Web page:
Story at a glance
- A House committee in Florida on Thursday passed a bill which aims to ban discussions of sexual orientation and gender identity in schools.
- The bill would bar educators from talking about LGBTQ+ topics that are not “age-appropriate or developmentally appropriate for students.” An identical bill has also been introduced in Florida’s state Senate.
- According to a recent report from the Trevor Project, LGBTQ+ youth who learned about LGBTQ+ people or issues in school had 23 percent lower odds of reporting a suicide attempt in the last year than those who did not.
A Florida House committee on Thursday passed a bill seeking to ban discussions of sexuality and gender identity in school classrooms, which LGBTQ+ advocates say will effectively “erase” LGBTQ+ history, culture, and students.
The Parental Rights in Education bill, also known as the “Don’t Say Gay” bill, passed Thursday in the House Education and Employment Committee largely along party lines.
“This bill is about defending the most awesome responsibility a person can have: being a parent,” Florida state Rep. Joe Harding (R), who first introduced the bill, said Thursday. “That job can only be given to you by above.”
Harding’s bill, along with its companion bill introduced Tuesday by Florida state Sen. Dennis Baxley (R), would block teachers in Florida from talking about LGBTQ+ topics that are not “age-appropriate or developmentally appropriate for students.”
According to the bill, parents may take legal action against their child’s school district and be awarded damages if they believe any of its policies infringe on their “fundamental right to make decisions regarding the upbringing and control of their children.”
Chasten Buttigieg, the husband of transportation secretary and former presidential candidate Pete Buttigieg, after the bill had passed called out Florida Gov. Ron DeSantis for making Florida a more hostile place for LGBTQ+ youth.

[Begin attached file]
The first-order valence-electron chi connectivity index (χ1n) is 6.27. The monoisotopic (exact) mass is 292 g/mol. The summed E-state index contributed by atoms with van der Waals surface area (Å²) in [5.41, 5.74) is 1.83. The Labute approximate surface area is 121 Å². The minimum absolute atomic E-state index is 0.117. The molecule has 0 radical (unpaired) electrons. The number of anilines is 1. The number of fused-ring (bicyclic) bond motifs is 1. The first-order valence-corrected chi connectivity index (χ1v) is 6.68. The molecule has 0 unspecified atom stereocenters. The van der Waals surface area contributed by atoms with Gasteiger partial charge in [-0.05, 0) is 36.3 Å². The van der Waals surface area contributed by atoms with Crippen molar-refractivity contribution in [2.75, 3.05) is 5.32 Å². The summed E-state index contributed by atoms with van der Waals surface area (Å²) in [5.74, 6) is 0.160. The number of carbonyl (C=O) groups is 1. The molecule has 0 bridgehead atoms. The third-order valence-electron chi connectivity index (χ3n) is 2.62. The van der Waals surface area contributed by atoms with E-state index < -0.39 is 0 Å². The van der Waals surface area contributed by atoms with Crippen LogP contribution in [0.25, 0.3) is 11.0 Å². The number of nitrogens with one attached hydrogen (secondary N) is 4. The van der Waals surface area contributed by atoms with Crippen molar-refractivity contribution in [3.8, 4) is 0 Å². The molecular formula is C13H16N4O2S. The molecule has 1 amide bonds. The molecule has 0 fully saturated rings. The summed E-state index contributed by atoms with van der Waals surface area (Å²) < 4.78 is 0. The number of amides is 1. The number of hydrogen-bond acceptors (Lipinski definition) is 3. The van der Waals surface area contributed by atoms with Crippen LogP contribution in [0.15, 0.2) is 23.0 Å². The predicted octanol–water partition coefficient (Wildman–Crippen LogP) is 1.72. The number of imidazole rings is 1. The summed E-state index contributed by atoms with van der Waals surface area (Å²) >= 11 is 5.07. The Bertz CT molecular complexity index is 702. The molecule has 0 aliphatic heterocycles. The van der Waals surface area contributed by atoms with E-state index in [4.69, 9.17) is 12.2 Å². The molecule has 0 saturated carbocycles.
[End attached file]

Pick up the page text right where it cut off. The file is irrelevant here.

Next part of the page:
“This will kill kids,” he wrote Thursday on Twitter. “You are purposefully making your state a harder place for LGBTQ kids to survive in.”
Buttigieg in his tweet also referenced a recent survey by the Trevor Project, a LGBTQ+ youth suicide prevention and crisis intervention group, which found 42 percent of LGBTQ+ youth seriously considered attempting suicide in the past year.
A separate report from the Trevor Project found that LGBTQ+ youth who learned about LGBTQ+ people or issues in school had 23 percent lower odds of reporting a suicide attempt in the last year.
Among middle and high school LGBTQ+ students, 19 percent who reported never learning about LGBTQ+ issues or people in school attempted suicide in the last year compared to 16 percent of students who had received LGBTQ+-related lessons.
Other advocates have criticized the language of one of the Florida bill’s provisions, which would require educators and administrators to effectively “out” known LGBTQ+ students to their parents without their consent.
“This bill will erase young LGBTQ students across Florida, forcing many back into the closet by policing their identity and silencing important discussions about the issues they face,” Sam Ames, director of advocacy and government affairs at the Trevor Project, said in a statement. “LGBTQ students deserve their history and experiences to be reflected in their education, just like their peers.”
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